Rajma Masala

Rajma or Red Kidney Beans are a staple in almost every North Indian household. Rajma Chawal – Rajma served with Steamed Rice, is a legend in Punjab.
About their health benefits, I can go on and on…
High fiber aids weight loss. They are loaded with proteins, powerhouse of energy and stuffed with antioxidants that increase immunity. They maintain the blood sugar levels, thus preventing diabetes. They also maintain the blood pressure, leading to a healthy heart. Anti-aging, excellent for glowing skin and lustrous hair. Need I say more…

Move over the restaurants that lure you with a good-looking dish and then dig a big hole in your pockets. And all that with really small portions that make you think whether to eat it or just look at it. After Version 1, 2, 3… I’ve finally nailed it with Version Lipsmaking, that’ll beat these hole-diggers hands down.
rajma-masalaSoaking time: Overnight or minimum 10 hours
Preparation time: 20 minutes
Cooking time: 25 minutes
Serves: 4

Ingredients:
200 grams Rajma (you can also use the canned beans)
3 tbsp butter (I’m very generous with butter)
1 tbsp oil
3 medium or 2 large onions, finely chopped
2 medium size tomatoes, pureed
11/2 tbsp ginger+garlic+green chili paste
1 cinnamon stick
1 bay leaf
2 tsp cumin seeds
2 tsp Kashmiri / red chili powder
1/2 tsp turmeric powder
2 tsp corriander powder
1 tsp cumin powder
1 tsp garam masala powder
1 tsp kasuri methi (dried fenugreek leaves) – optional
2 tbsp fresh cream
1/2 to 1 cup water…as per your desired thickness of the gravy
Salt as per taste
2 tsp lemon juice
Chopped coriander for garnishing

Method:
Soaking and Cooking Rajma:
1. Wash the beans and soak them in enough water overnight or for at least 10 hours. This softens the beans and expedites the cooking process.
2. Discard the liquid and wash the soaked beans under cold water.
3. Pressure cook the beans till done. They should be really soft… melt-in-mouth kind of soft.
4. If boiling, remember Rajma is a really stubborn bean. It’ll consume whole lot of time and fuel. So pressure cooking is advisable.
5. Save the cooking liquor – the liquid that’s left after cooking the beans.
6. Mash 2 tbsps of the cooked beans. They thicken the gravy.

Rajma Masala:
1. Heat oil, then add butter in a kadhai or a non-stick heavy bottomed pan.
2. Add cumin seeds and let them splutter.
3. Add the cinnamon and bay leaf. Fry for few seconds till aromatic and the oil is flavored.
4. Toss in the onions and fry till translucent and golden brown. Be careful not to burn.
5. Add the ginger+garlic+chili paste and saute for a minute. The raw smell should go away.
6. Add the spice powders – turmeric, coriander, cumin, red chili, garam masala and saute for a minute.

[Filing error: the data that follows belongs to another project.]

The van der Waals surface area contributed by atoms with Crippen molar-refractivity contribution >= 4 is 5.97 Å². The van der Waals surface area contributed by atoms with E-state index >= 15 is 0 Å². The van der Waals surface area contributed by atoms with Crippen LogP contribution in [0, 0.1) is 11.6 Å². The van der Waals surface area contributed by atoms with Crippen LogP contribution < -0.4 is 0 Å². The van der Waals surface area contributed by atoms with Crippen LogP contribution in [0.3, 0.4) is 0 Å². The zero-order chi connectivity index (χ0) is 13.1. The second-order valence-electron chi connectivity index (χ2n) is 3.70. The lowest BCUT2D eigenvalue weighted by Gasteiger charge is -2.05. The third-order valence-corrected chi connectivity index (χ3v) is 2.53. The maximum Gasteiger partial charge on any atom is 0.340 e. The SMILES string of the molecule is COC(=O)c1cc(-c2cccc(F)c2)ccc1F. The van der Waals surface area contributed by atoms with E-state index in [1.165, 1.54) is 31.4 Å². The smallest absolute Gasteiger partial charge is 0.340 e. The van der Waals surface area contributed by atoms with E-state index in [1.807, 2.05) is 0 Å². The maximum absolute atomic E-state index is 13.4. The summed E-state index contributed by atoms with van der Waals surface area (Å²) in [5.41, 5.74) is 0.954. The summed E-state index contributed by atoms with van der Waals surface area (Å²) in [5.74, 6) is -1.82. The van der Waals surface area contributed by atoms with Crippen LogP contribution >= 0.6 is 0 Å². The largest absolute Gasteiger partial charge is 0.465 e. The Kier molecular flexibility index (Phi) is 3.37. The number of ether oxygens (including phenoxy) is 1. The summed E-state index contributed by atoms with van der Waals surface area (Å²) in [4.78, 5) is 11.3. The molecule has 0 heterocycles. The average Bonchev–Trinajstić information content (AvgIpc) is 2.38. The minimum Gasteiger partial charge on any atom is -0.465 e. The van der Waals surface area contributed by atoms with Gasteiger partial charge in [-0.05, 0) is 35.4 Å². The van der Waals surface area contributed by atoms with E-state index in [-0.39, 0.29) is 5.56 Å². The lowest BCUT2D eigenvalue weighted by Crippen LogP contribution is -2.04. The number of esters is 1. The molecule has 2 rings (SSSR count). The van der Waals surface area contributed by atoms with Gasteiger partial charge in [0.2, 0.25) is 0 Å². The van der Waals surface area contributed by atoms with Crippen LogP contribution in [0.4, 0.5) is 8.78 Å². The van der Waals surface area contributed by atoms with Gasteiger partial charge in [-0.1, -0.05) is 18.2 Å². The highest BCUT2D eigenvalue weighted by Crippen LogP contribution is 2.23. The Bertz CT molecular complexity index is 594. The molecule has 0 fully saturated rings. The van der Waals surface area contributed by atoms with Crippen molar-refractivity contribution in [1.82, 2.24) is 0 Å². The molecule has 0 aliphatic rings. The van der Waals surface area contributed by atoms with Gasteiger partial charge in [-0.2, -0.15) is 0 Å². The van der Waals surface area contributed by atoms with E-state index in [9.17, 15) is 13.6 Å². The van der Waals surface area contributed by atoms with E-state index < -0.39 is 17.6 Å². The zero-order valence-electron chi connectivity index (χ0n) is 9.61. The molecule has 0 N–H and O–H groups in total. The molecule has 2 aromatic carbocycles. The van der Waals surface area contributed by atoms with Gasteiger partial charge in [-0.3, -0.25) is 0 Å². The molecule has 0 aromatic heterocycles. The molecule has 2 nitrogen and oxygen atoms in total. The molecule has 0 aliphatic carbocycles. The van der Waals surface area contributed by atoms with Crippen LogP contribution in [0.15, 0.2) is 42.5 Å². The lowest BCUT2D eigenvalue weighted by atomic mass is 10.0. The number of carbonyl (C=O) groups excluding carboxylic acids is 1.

7. Add the tomato puree and fry till the oil starts leaving from sides.
8. Tumble in the beans, add the cooking liquor, mashed beans, sprinkle salt and give it a good stir. Add more water if needed.
9. Let it simmer without lid, on low for around 10 minutes.
10. After the gravy has attained the desired consistency, sprinkle the kasuri methi, add the fresh cream and lime juice.
11. Let it cook on low for another one last minute.
12. Garnish with coriander and serve hot with Steamed Rice, Jeera (Cumin) Rice, Roti or Naan slathered with butter.

P.S. : *There are two varieties of Rajma available in the market – Red and pinkish one. Cooking time varies for both. I prefer the red ones.
*If undercooked, the beans aren’t as flavorful as they should be. Also, under-cooked Rajma isn’t good for your stomach. So ensure it’s cooked thoroughly.
*If using canned beans, discard the liquid and take just the beans after giving them a quick run under cold water.

Advertisements

Spicy Kerala Chicken Curry

I came across this recipe while scouring the YouTube for Chicken curries cooked the Kerala way. The video was shot entirely in Malayalam (predominant language spoken in Kerala) and I am Malayalam-illiterate. But one look at the process and I was already drooling.
It tastes mind-blowing more than it looks; not to forget the super-easy part.
spicy-kerala-chicken-curryPreparation time: 15 minutes
Cooking time: 25 minutes
Serves: 4

Ingredients:
For curry:

500 gm chicken
3 medium size onions, sliced
2 tbsp ginger, finely chopped
10-12 cloves of garlic. Leave them whole
2 green chilies, slit (those thin, dark ones are really hot. So use accordingly)
1 medium size tomato, sliced
1/2 tsp turmeric powder
2 tbsp coriander powder
2 tbsp red chili powder (Alter as per your spice-tolerance level)
1 tsp black pepper powder
1/2 tsp fennel seeds powder
1/2 tsp cinnamon powder
3 – 4 tbsp coconut oil
Salt as per taste
1/2 to 1 cup water, as per the desired thickness

For tempering:
1 tbsp coconut oil
3/4 tsp mustard seeds
3 dried red chilies, broken
2 green chilies, slit
8-9 curry leaves

Method:
For Curry:
1. Heat oil in a kadhai or a heavy bottomed pan.
2. Add onions, chilies, ginger and garlic. Fry till soft and translucent.
3. Add all the spice powders and saute for one minute.
4. Toss in the tomatoes and fry till soft.